Female Figure with Medicinal Charge (Musinju)
Arts of Africa
The bundle on top of the head of this figure contains magical ingredients meant to draw a spirit into the image, to assist its owner with tasks such as divination. The glossy surface comes from rubbing with palm oil.
Wood, metal, resin
8 1/2 x 2 1/2 x 2 in. (21.6 x 6.4 x 5.1 cm) (show scale)
This item is not on view
Museum Expedition 1922, Robert B. Woodward Memorial Fund
You may download and use Brooklyn Museum images of this three-dimensional work in accordance with a Creative Commons license
. Fair use, as understood under the United States Copyright Act, may also apply.
Please include caption information from this page and credit the Brooklyn Museum. If you need a high resolution file, please contact email@example.com
For further information about copyright, we recommend resources at the United States Library of Congress
, Cornell University
, Copyright and Cultural Institutions: Guidelines for U.S. Libraries, Archives, and Museums
, and Copyright Watch
For more information about the Museum's rights project, including how rights types are assigned, please see our blog posts on copyright
If you have any information regarding this work and rights to it, please contact firstname.lastname@example.org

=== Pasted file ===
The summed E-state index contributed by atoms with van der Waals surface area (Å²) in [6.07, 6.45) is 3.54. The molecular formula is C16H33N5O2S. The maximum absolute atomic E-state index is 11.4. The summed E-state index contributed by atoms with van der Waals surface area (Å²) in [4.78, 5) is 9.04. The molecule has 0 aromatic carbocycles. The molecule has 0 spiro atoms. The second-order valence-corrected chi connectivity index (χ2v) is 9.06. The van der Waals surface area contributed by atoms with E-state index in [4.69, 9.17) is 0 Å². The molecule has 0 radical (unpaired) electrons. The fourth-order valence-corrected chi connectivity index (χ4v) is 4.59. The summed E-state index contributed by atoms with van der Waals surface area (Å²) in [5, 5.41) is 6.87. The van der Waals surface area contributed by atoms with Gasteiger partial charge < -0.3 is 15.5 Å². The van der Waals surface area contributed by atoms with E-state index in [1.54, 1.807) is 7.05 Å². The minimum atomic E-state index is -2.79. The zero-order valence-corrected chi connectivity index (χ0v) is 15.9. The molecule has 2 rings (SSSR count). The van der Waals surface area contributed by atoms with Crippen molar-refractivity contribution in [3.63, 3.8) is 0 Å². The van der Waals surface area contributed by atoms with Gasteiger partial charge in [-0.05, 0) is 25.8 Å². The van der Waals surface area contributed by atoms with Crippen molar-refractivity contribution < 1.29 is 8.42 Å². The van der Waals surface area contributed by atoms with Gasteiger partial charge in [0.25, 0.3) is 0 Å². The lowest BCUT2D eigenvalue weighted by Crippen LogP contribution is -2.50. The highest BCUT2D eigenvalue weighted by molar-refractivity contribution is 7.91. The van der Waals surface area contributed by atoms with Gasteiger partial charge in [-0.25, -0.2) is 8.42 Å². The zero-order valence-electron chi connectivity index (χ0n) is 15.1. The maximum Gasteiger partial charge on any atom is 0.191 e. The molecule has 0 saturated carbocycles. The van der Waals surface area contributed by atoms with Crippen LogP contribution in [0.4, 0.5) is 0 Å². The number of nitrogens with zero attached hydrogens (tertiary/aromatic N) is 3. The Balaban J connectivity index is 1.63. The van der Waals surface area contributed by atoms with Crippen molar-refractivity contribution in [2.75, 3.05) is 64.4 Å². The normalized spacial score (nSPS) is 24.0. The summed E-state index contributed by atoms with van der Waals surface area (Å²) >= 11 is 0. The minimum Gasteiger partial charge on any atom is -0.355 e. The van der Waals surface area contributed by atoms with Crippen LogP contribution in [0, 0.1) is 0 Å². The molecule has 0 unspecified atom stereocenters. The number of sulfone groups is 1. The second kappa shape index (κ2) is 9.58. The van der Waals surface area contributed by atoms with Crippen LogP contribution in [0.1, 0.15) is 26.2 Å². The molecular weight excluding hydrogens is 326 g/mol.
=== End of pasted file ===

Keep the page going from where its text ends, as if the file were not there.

Kasongo. Female Figure with Medicinal Charge (Musinju), 19th century. Wood, metal, resin, 8 1/2 x 2 1/2 x 2 in. (21.6 x 6.4 x 5.1 cm). Brooklyn Museum, Museum Expedition 1922, Robert B. Woodward Memorial Fund, 22.817. Creative Commons-BY (Photo: Brooklyn Museum, 22.817_SL1_edited_version.jpg)
overall, 22.817_SL1_edited_version.jpg. Brooklyn Museum photograph
"CUR" at the beginning of an image file name means that the image was created by a curatorial staff member. These study images may be digital point-and-shoot photographs, when we don\'t yet have high-quality studio photography, or they may be scans of older negatives, slides, or photographic prints, providing historical documentation of the object.
Female figure. Object carried on head. Holes on either side of the head suggest that it was used as a pendant. Covered with heavy coat of sticky oil. Will probably continue to exude oil to some extent even when some is removed by conservators.
Not every record you will find here is complete. More information is available for some works than for others, and some entries have been updated more recently. Records are frequently reviewed and revised, and we welcome
any additional information you might have.